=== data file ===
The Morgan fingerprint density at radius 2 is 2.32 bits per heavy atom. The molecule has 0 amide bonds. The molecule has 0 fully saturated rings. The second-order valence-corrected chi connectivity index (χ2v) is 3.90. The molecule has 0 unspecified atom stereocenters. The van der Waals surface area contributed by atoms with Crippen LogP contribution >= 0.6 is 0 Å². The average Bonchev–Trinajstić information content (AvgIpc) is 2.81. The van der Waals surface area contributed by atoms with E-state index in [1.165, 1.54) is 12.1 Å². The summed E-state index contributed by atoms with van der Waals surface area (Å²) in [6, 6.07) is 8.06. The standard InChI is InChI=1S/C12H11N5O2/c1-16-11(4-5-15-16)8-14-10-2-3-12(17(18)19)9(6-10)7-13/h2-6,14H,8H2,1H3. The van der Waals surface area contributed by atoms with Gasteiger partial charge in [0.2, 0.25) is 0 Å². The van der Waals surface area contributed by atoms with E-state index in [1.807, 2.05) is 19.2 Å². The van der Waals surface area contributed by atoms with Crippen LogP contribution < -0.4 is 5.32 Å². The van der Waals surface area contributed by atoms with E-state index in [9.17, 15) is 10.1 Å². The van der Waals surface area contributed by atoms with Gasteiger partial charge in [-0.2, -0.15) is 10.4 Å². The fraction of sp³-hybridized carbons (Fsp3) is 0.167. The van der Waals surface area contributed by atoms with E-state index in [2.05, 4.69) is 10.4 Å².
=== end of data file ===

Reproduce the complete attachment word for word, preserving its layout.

The Morgan fingerprint density at radius 2 is 2.32 bits per heavy atom. The molecule has 0 amide bonds. The molecule has 0 fully saturated rings. The second-order valence-corrected chi connectivity index (χ2v) is 3.90. The molecule has 0 unspecified atom stereocenters. The van der Waals surface area contributed by atoms with Crippen LogP contribution >= 0.6 is 0 Å². The average Bonchev–Trinajstić information content (AvgIpc) is 2.81. The van der Waals surface area contributed by atoms with E-state index in [1.165, 1.54) is 12.1 Å². The summed E-state index contributed by atoms with van der Waals surface area (Å²) in [6, 6.07) is 8.06. The standard InChI is InChI=1S/C12H11N5O2/c1-16-11(4-5-15-16)8-14-10-2-3-12(17(18)19)9(6-10)7-13/h2-6,14H,8H2,1H3. The van der Waals surface area contributed by atoms with Gasteiger partial charge in [0.2, 0.25) is 0 Å². The van der Waals surface area contributed by atoms with E-state index in [1.807, 2.05) is 19.2 Å². The van der Waals surface area contributed by atoms with Crippen LogP contribution < -0.4 is 5.32 Å². The van der Waals surface area contributed by atoms with E-state index in [9.17, 15) is 10.1 Å². The van der Waals surface area contributed by atoms with Gasteiger partial charge in [-0.2, -0.15) is 10.4 Å². The fraction of sp³-hybridized carbons (Fsp3) is 0.167. The van der Waals surface area contributed by atoms with E-state index in [2.05, 4.69) is 10.4 Å².